In this issue:
Competition authorities are looking hard at the economic theories that underlie the empirical analysis they use when evaluating mergers. With their recent merger guidelines, both the EC and U.S. competition authorities have introduced new methodology and emphasis—raising a lively debate in the process. This issue looks at the state of the art in merger analysis, seeking to answer the question: Just what are the best tools to use to predict the competitive effects of mergers?
What’s Up With Merger Analysis?
The analytical core of the new Guidelines relies on an assumption that was long ago shown to be invalid. Michael G. Baumann (Economists Inc.) & Paul E. Godek (Compass Lexecon)
Discussing some of the theoretical and empirical strengths and weaknesses of the approaches to antitrust analysis, including a critique of some of the recent methods. Dennis Carlton (Univ. of Chicago)
Our work extends existing first-order approaches to merger analysis to provide quantitative estimates of price and consumer surplus changes. Sonia Jaffe & E. Glen Weyl (Harvard Univ.)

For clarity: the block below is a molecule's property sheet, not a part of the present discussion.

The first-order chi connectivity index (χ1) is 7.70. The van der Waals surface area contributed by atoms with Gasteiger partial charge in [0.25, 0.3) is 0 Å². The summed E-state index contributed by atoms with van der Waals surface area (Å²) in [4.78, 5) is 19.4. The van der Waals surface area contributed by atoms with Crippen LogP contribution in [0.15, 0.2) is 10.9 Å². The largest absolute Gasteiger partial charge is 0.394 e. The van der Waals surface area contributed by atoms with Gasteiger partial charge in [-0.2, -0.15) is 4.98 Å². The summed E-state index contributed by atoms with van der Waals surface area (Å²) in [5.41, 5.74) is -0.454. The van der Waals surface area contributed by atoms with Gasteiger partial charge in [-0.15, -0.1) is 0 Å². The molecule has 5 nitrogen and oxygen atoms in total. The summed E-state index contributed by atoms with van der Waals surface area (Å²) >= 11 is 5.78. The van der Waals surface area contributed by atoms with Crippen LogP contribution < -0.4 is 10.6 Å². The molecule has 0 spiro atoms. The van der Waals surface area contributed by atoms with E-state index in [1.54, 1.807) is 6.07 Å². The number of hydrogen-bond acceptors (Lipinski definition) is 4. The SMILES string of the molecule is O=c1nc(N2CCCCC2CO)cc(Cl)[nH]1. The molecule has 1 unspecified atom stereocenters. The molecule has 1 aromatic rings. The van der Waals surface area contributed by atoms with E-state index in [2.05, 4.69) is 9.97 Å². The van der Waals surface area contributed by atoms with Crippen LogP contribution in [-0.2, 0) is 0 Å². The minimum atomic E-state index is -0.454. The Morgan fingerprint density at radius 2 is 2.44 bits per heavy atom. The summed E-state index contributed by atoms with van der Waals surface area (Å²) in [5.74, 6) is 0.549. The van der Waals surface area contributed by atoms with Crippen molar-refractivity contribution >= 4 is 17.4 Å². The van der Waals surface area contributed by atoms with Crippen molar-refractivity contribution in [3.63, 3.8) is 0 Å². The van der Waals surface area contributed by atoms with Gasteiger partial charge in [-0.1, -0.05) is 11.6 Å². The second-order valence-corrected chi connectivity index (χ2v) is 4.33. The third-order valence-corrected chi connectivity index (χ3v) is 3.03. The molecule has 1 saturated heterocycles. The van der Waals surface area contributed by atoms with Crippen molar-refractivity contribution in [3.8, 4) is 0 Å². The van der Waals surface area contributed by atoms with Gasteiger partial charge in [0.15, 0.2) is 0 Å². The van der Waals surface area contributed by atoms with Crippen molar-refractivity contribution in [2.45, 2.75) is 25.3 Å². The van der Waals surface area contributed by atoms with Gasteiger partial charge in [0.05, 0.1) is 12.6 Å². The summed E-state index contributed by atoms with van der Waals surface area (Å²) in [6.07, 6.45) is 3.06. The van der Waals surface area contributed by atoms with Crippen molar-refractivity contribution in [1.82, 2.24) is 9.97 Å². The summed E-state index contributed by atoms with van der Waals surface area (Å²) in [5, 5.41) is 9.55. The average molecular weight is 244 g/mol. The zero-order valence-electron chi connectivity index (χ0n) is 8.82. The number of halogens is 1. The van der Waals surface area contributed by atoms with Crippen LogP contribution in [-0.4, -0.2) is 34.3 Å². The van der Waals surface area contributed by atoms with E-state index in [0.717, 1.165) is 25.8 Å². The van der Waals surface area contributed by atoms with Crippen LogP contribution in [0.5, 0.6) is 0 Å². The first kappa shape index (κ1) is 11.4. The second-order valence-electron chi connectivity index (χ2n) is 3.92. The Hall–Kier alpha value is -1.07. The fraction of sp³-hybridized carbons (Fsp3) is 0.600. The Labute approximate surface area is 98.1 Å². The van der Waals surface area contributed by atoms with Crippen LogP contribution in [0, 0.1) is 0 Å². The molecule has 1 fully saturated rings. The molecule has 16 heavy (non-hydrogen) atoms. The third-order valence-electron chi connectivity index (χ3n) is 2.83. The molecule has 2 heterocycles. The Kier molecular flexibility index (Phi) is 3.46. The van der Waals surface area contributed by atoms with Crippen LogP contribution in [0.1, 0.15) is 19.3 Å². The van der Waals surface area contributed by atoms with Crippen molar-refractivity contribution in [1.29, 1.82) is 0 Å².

Considering the advantages and limitations of implementing UPP in practice, discussing the relationship between UPP and merger simulation, and ultimately arguing in favor of a “merger simulation light” style screen. Michael D. Noel (Univ. of Calif.,San Diego)
Summarizing efforts to evaluate empirically the relative strengths and weaknesses of the empirical techniques used to analyze theories of unilateral effects. G. Steven Olley (NERA)
Reviewing the main empirical analyses applied by the European Commission in recent merger cases, focusing on unilateral effects cases. Jan Peter van der Veer (RBB Economics)